Broadlands Association in Ashburn, Va., has more than 20 years of experience maintaining the community, building events, and creating partnerships with the environment in mind and encouraging its residents to focus on nature. The association was developed with that mission, but existing communities can implement some of the same tactics and ideas.
COMMUNICATE AND EDUCATE. Be sure your community understands what you're doing and why you're doing it. For example, Broadlands General Manager Sarah E. Gerstein, CMCA, AMS, PCAM, says she and board members have fielded questions about the use of pesticides in common areas. She explains that the community has to consider both the cost and effectiveness of the products used on the community's landscaping.
CONSULT WITH PROFESSIONALS. If your community is thinking of using more native plants or moving toward a more eco-friendly design, ask subject-matter experts about the costs, potential benefits and drawbacks. Broadlands, for example, tries to avoid invasive plants and instead invests in native plants like butterfly weed, milkweed or witch hazel, a shrub. Search for native plants at www.wildflower.org.
DO YOUR RESEARCH. Find out more about sustainable landscaping at www.sustainablesites.org. It's a resource used by landscape architects, designers, engineers, architects, developers, policymakers and others to align land development and management with innovative sustainable design.
CONSIDER AESTHETICS AND TIME. It often takes several years for plants to mature. "We're moving toward using more native plants, but some of those natives look more like weeds when you first put them in," says Gerstein.
FIND A CHAMPION IN THE COMMUNITY AND LOOK FOR PARTNERSHIPS. The National Wildlife Federation's community certification program offers plenty of resources to get you started, but you'll want a volunteer who will be able to lead the way. www.nwf.org/Garden-For-Wildlife/Create/Communities.aspx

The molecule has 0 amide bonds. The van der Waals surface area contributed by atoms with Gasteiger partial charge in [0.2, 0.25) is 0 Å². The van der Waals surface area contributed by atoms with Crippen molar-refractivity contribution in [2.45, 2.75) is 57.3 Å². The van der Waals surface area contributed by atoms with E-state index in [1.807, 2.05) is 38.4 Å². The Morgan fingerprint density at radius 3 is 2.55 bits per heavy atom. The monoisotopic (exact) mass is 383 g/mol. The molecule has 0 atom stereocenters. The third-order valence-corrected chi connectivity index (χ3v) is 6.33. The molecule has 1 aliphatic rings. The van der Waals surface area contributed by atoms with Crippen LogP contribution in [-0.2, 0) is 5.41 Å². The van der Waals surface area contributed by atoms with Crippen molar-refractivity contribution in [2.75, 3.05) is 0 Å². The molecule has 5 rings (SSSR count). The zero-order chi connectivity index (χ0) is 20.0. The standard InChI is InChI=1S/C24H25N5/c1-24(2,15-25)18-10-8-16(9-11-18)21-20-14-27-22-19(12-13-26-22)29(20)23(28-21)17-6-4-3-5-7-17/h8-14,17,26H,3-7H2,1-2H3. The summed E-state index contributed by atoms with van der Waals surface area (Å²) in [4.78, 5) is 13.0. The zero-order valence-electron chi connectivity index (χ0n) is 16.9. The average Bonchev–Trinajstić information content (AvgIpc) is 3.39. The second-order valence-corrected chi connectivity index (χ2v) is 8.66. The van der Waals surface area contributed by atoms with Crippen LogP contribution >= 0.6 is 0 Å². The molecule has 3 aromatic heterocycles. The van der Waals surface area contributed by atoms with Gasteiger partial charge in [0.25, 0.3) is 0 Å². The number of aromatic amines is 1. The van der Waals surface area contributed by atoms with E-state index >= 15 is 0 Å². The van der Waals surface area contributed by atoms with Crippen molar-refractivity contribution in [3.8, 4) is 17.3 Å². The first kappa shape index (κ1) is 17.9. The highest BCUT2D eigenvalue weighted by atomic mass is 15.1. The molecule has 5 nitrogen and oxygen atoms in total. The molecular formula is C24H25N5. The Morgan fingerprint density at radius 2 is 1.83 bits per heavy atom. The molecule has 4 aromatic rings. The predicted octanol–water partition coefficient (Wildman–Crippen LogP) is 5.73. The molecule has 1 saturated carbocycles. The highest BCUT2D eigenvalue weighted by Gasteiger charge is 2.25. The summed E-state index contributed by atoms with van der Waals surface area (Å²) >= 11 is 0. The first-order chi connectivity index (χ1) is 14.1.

START SMALL AND DOCUMENT SUCCESS. If you have a really successful project, note the steps you took to get there and why it worked. Doing so can increase the chances of buy-in for bigger projects.
CREATE SANCTUARIES AND DEMONSTRATION GARDENS. By using a variety of plants and flowers in common areas, you provide residents with a place where they can relax and consider taking some of the same steps. "Communities should be bold and colorful and unique in their own way and landscaping is one way of doing that," says Oya Simpson, chair of Broadlands' Wildlife Habitat Committee. "Having everything be so groomed may be the way it's been for many communities, but be brave and give something new a try."
BUDGET GREEN. Broadlands spends about $58,000 annually to house its animals and provide nature center programming. The annual landscaping budget totals $963,000; it includes tree and pond care, watering and mowing, and various projects to make the community more eco-friendly. The community also works with an arborist who inspects Broadlands trails several times a year to ensure any damaged trees are removed before they become a hazard to residents. The Wildlife Habitat Committee budget is $3,200 this year.
This article is excerpted from "What Comes Naturally," an article by Pamela Babcock that appeared in the July/August 2016 issue of Common GroundTM magazine.
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